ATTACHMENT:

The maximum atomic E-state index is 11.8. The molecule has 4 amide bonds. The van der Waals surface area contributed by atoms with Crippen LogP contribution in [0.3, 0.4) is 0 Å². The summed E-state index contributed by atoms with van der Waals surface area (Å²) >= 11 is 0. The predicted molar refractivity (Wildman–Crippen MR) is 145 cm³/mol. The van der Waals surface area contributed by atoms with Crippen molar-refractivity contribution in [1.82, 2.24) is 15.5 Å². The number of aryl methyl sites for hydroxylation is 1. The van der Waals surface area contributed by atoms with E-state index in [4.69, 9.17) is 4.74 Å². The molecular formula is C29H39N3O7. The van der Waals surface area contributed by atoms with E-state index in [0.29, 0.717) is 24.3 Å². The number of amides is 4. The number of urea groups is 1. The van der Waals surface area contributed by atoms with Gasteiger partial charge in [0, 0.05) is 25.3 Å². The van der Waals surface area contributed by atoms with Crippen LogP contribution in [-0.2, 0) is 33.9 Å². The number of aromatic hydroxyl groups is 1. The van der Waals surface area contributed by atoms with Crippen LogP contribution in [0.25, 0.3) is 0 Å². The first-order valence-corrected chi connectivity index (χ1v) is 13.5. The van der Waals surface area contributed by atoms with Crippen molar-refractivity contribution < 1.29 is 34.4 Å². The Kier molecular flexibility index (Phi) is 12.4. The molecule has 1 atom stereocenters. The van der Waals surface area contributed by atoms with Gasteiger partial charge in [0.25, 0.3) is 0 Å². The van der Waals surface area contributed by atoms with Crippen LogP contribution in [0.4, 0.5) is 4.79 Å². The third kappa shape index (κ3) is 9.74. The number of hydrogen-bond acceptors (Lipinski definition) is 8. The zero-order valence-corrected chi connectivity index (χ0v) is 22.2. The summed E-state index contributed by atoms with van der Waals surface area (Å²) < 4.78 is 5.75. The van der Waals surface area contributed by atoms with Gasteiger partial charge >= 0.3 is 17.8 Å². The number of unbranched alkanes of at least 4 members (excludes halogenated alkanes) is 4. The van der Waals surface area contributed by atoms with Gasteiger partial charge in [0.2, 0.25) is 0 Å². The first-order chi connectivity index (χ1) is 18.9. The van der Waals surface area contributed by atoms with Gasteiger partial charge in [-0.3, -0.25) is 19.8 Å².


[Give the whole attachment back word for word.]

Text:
The maximum atomic E-state index is 11.8. The molecule has 4 amide bonds. The van der Waals surface area contributed by atoms with Crippen LogP contribution in [0.3, 0.4) is 0 Å². The summed E-state index contributed by atoms with van der Waals surface area (Å²) >= 11 is 0. The predicted molar refractivity (Wildman–Crippen MR) is 145 cm³/mol. The van der Waals surface area contributed by atoms with Crippen molar-refractivity contribution in [1.82, 2.24) is 15.5 Å². The number of aryl methyl sites for hydroxylation is 1. The van der Waals surface area contributed by atoms with E-state index in [4.69, 9.17) is 4.74 Å². The molecular formula is C29H39N3O7. The van der Waals surface area contributed by atoms with E-state index in [0.29, 0.717) is 24.3 Å². The number of amides is 4. The number of urea groups is 1. The van der Waals surface area contributed by atoms with Gasteiger partial charge in [0, 0.05) is 25.3 Å². The van der Waals surface area contributed by atoms with Crippen LogP contribution in [-0.2, 0) is 33.9 Å². The number of aromatic hydroxyl groups is 1. The van der Waals surface area contributed by atoms with Crippen LogP contribution in [0.25, 0.3) is 0 Å². The first-order valence-corrected chi connectivity index (χ1v) is 13.5. The van der Waals surface area contributed by atoms with Crippen molar-refractivity contribution < 1.29 is 34.4 Å². The Kier molecular flexibility index (Phi) is 12.4. The molecule has 1 atom stereocenters. The van der Waals surface area contributed by atoms with Gasteiger partial charge in [0.25, 0.3) is 0 Å². The van der Waals surface area contributed by atoms with Crippen LogP contribution in [0.4, 0.5) is 4.79 Å². The third kappa shape index (κ3) is 9.74. The number of hydrogen-bond acceptors (Lipinski definition) is 8. The zero-order valence-corrected chi connectivity index (χ0v) is 22.2. The summed E-state index contributed by atoms with van der Waals surface area (Å²) < 4.78 is 5.75. The van der Waals surface area contributed by atoms with Gasteiger partial charge >= 0.3 is 17.8 Å². The number of unbranched alkanes of at least 4 members (excludes halogenated alkanes) is 4. The van der Waals surface area contributed by atoms with Gasteiger partial charge in [0.2, 0.25) is 0 Å². The first-order chi connectivity index (χ1) is 18.9. The van der Waals surface area contributed by atoms with Gasteiger partial charge in [-0.3, -0.25) is 19.8 Å².